On October 2nd 2008, Ms Mwai’s class from Peponi House Prep School came by the Park for their Stirring up. This class comprised a wide diversity of cultures and religions. Many of them have traveled widely but have had not visited the Memorial Park before. They were intrigued by the history of the Park and had a lot of questions to ask. At the end of their visit they put together a Peace Tree using various symbols. This tree will stand in their class to help them recognize and celebrate their differences so as to live harmoniously.
On their way out they met Mr Douglas Sidialo who has been blind since August 7th 1998 and has achieved so much despite his misfortune that day. He got to chat with them.
Our Lady of Nazareth Primary School Class 7s and 8s also came to get stirred up this week on Tuesday 14 October. We hosted a group of 49 students who were very expressive and full of life. The history of the bombing was very new to them and what got them more was the idea that they each had potential bombs they each use daily on a small scale to hurt each other.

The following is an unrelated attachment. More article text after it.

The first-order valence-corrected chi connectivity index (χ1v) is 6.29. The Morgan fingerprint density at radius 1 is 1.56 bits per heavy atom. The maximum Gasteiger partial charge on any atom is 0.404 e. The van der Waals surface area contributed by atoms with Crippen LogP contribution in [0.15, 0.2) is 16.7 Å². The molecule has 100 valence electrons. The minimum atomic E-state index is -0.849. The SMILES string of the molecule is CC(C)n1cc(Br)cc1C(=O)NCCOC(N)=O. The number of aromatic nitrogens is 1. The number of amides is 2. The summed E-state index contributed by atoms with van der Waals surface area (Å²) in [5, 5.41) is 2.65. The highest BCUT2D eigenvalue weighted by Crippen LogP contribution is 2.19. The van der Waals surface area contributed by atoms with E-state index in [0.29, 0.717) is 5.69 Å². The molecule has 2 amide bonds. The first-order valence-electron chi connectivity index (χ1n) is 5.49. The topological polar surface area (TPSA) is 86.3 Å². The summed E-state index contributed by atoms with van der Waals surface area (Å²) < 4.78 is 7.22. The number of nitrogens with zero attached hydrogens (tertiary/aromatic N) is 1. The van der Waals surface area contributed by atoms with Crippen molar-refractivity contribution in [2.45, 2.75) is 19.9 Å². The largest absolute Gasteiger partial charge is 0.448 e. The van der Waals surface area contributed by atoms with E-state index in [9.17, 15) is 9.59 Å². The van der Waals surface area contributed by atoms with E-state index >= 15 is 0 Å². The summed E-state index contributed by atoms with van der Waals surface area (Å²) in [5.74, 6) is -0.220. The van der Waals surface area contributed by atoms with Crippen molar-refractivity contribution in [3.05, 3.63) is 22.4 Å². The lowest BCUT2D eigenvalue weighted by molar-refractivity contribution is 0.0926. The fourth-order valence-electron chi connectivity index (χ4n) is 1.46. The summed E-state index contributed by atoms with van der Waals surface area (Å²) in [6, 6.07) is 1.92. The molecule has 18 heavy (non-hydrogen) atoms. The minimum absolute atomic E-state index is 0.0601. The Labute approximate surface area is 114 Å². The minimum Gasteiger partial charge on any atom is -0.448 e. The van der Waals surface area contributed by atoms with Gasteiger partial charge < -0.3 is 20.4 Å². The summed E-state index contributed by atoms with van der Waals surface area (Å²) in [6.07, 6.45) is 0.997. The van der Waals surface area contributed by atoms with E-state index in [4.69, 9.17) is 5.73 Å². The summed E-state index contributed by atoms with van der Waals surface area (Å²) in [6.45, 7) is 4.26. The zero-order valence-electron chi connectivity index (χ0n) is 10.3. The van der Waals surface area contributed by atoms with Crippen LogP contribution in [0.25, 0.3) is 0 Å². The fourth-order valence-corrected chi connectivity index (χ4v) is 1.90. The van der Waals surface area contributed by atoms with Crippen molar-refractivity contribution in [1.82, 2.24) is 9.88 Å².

Some of them drew peace symbols they had learnt that day while others got to identify their potential bombs, look at their effects and make a decision not to use them again.
On October 21st, a day after the Kenyatta Day holiday, we hosted another class from Peponi House Prep School. These were 21 students who visited with Ms Faulkner. We had to have a high speed tour since they were late to arrive, thanks to the traffic jam that morning. The children had a great time learning more peace symbols and identifying those present in the Memorial Gardens. They got to make symbolic doves as reminders of their peace building efforts.One of the nearest schools to the Memorial Park finally got to visit.
Catholic Parochial School arrived nice and early but were not able to go on the guided tour of the Memorial Park because of the steady pour of rain on the morning of 23 October 2008. They instead got to learn of the history from the video narrative we show in the audio-visual room. They even got to meet one the the bomb survivors, Rachel Syengo, who shared her story with them and encouraged them to live positively. After a cup of tea and biscuits, we got down to sharing our views on peace building.
They were just 18 pupils but they left here determined to be agents of change in their school. Their patron Mr Olum was equally positive.